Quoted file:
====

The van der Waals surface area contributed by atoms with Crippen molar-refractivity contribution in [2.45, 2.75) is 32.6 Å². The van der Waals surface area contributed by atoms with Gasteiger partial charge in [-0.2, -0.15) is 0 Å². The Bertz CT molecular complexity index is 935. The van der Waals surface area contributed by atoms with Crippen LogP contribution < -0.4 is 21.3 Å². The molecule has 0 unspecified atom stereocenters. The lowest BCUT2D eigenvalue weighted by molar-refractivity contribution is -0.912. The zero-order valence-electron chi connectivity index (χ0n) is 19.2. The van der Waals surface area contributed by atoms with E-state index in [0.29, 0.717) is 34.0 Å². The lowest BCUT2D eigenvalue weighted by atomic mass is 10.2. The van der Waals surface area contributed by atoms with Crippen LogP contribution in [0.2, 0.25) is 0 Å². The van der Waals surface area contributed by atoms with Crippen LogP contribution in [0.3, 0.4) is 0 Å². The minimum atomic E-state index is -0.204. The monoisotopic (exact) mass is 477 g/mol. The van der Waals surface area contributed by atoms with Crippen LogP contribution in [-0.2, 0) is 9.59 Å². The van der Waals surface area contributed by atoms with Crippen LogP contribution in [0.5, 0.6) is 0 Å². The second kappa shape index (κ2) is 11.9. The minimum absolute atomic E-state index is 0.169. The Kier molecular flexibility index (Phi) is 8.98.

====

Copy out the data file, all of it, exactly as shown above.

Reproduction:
The van der Waals surface area contributed by atoms with Crippen molar-refractivity contribution in [2.45, 2.75) is 32.6 Å². The van der Waals surface area contributed by atoms with Gasteiger partial charge in [-0.2, -0.15) is 0 Å². The Bertz CT molecular complexity index is 935. The van der Waals surface area contributed by atoms with Crippen LogP contribution < -0.4 is 21.3 Å². The molecule has 0 unspecified atom stereocenters. The lowest BCUT2D eigenvalue weighted by molar-refractivity contribution is -0.912. The zero-order valence-electron chi connectivity index (χ0n) is 19.2. The van der Waals surface area contributed by atoms with E-state index in [0.29, 0.717) is 34.0 Å². The lowest BCUT2D eigenvalue weighted by atomic mass is 10.2. The van der Waals surface area contributed by atoms with Crippen LogP contribution in [0.2, 0.25) is 0 Å². The van der Waals surface area contributed by atoms with Crippen LogP contribution in [0.3, 0.4) is 0 Å². The minimum atomic E-state index is -0.204. The monoisotopic (exact) mass is 477 g/mol. The van der Waals surface area contributed by atoms with Crippen LogP contribution in [-0.2, 0) is 9.59 Å². The van der Waals surface area contributed by atoms with Crippen LogP contribution in [0.5, 0.6) is 0 Å². The second kappa shape index (κ2) is 11.9. The minimum absolute atomic E-state index is 0.169. The Kier molecular flexibility index (Phi) is 8.98.